August 7, 2007 - The http://ps3.ign.com/objects/884/884440.html is a very simple expansion. If you don't own Blast Factor already, you'll need to get that first, of course. But you should probably read http://ps3.ign.com/articles/746/746534p1.html before you run to your PS3, hands shaking in anticipation, and start your download. After all, there's a better game of the same type to get, and that game is Super Stardust HD. But we don't have to talk about that. We shouldn't. Because you probably already own Super Stardust, so you know how fantastic it is. Moving on.
The boss battle. We pwned it.
Ultimately, there's not much to say about the Blast Factor: Multiplayer Pack, because it only adds a few additions to a passable game. However, if you're a fan of Blast Factor, and noticed the painful absence of multiplayer, then this is certainly worth the small price tag of $2.99. The Multiplayer pack, besides tweaking a few gameplay elements (ever so slightly) and adding a Practice mode, simply adds a multiplayer dynamic to the game. That's it. The game is almost completely identical to the original, except with the ability to game with up to four players either cooperatively or in a Grudge Match. There are no major design changes, boss battles or anything. Just multiplayer.
The multiplayer elements are handled exactly the way you'd expect them to be handled, which is technically a good thing. The implementation is precise and doesn't mess with the core gameplay, so if you're a fan of Blast Factor, there's no need for concern that this expansion will ruin your game. At the main menu, after you select New Game, you have the option of picking Single Player, Co-op or Grudge Match. Single Player, as mentioned before, dives you right into the same game with no dramatic alterations. In other words, if you've played the single-player mode of the original Blast Factor, you've played the single-player of the expansion pack.
The multiplayer modes can get interesting, though. It's nice to have the ability to play with up to four people, but any more than two and things tend to get crazy. Not just your normal, everyday crazy. We're talking white-knuckle, froth-in-the-mouth crazy. Selecting Co-op puts you right into the main single-player campaign, except two to four little ships swim around in the name of viral destruction, as opposed to just one. Each ship/player is denoted by a different color (dibs on purple!) and every player has access to the same arsenal, the only real difference being that the camera doesn't zoom in on a player using the Repulsor. Good thing too, because not being able to see your ship in a massive swarm of rabid viruses could spell trouble, with a capital "T."
For the most part, co-op worked well when we had three players join in. Although the game technically plays the same (same enemy formations, same number of items and upgrades, etc.), Blast Factor felt way more fun when engaged in multiplayer. It suddenly becomes more of a team effort to survive, as opposed to a very isolated, very uneventful single-player shooter. The balance that the mode creates is equally satisfying, since adding more players increases the confusion, while simultaneously giving you more firepower on your side.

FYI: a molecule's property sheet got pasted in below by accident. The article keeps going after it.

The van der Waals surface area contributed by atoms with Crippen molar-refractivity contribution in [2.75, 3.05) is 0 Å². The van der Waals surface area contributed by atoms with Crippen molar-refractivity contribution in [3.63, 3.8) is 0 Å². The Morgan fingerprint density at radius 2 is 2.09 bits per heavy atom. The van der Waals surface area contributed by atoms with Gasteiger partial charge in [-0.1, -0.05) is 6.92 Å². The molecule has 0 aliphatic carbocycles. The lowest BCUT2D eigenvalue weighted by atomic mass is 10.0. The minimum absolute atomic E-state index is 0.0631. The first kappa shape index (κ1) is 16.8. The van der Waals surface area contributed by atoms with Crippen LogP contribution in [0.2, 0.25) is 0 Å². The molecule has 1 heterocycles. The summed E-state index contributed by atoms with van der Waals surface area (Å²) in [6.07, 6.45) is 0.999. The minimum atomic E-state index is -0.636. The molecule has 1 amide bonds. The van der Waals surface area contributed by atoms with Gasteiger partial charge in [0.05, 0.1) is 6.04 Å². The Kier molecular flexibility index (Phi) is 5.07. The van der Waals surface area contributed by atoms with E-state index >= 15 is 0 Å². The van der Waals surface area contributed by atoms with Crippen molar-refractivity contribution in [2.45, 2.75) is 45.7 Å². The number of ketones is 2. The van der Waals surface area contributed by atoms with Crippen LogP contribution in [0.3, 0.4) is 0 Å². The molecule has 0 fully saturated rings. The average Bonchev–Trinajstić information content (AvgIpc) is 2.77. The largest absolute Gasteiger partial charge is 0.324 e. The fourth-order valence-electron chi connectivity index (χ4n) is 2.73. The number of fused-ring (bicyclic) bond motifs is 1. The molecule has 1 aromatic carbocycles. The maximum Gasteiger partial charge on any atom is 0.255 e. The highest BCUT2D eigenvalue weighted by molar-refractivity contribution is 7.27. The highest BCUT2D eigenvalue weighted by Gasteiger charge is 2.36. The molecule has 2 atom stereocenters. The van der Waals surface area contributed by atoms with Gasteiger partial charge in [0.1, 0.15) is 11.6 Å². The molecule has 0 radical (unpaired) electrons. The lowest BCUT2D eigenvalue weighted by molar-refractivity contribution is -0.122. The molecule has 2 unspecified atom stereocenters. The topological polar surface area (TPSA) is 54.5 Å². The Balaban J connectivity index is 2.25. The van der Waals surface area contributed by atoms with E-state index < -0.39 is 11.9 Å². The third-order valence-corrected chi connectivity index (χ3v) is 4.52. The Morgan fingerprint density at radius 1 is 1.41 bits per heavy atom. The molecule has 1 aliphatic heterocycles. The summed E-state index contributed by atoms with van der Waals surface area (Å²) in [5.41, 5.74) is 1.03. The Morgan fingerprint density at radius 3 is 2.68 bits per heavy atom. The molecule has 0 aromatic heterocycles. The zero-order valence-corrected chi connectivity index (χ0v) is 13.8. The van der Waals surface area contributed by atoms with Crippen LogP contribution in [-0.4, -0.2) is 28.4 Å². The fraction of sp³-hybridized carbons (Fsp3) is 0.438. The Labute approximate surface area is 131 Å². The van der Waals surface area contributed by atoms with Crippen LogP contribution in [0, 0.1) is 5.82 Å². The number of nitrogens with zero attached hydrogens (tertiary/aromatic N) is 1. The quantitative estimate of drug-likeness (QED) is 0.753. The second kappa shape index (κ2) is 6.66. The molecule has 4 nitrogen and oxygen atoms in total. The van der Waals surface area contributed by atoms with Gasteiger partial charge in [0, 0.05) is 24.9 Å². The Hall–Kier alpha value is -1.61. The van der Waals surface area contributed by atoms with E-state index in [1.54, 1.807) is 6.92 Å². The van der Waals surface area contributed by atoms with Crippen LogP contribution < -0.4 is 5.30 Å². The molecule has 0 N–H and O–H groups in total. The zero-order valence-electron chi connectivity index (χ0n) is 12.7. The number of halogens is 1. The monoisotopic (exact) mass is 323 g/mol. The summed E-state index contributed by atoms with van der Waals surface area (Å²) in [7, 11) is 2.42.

We do have a sneaking suspicion that the main game could get easier when multiple players are involved. Granted, you share the same number of lives and such, but a player will respawn after clearing a cell, even if your team has no additional lives left. So if your group of friends can handle the intensity of Blast Factor, you may be able to breeze through the game more efficiently than on your own. But this depends entirely on the players. Sometimes, things are just too cluttered to see what's happening.
Grudge Match, while not my favorite mode, was preferred by a few IGN folk when dealing with multiplayer modes. In the grand scheme of things, you and your friends are placed in a series of cells with a whole storm of baddies. The only way to win is to survive, meaning you need to slosh those lovely fluids about and send enemies in your friend's direction. Or just let them make a stupid mistake. That's all there is to Grudge Match, besides being able to adjust how many rounds you'd like to do. You really play no other role in your opponent's survival though, since your weapon only nudges the other players at best, and running into them does nothing.
After installing the Blast Factor: Multiplayer Pack, you may notice that nothing has really been done to improve the game, besides the said multiplayer. The music is still boring (and strangely depressing), the weapon upgrades are still short-lived, and the difficulty (in my opinion) is still too high. Honestly, having an enemy spawn into you three times in a row can be a bit of a drag. So what does it all come down to? Do you want to spend $2.99 to make Blast Factor a multiplayer game? That's entirely up to you. If you're a fan, go ahead and grab a few buddies. If you didn't like Blast Factor all that much, your opinion won't change with this expansion. So make the call, and get down with the sickness.
IGN Ratings for Blast Factor: Multiplayer Pack (PS3)
Rating Description out of 10 http://games.ign.com/ratings.html
Absolutely nothing's changed here, although the menus have more options. Strangely enough, the game's manual has become a web-based file that doesn't fill the screen.
Exactly the same thing, with the addition of multiple players on the screen. Nothing to write home about.
We don't want to sound like a broken record, but it's still the same: bland, with an occasional cool explosion.
The multiplayer is relatively fun, regardless of how the original game played. Having the option of playing with friends is always a welcome change.
7.0 Lasting Appeal
Playing with a group of buddies has always lasted longer than a stale single-player campaign. Despite its weaknesses, it's still a positive addition.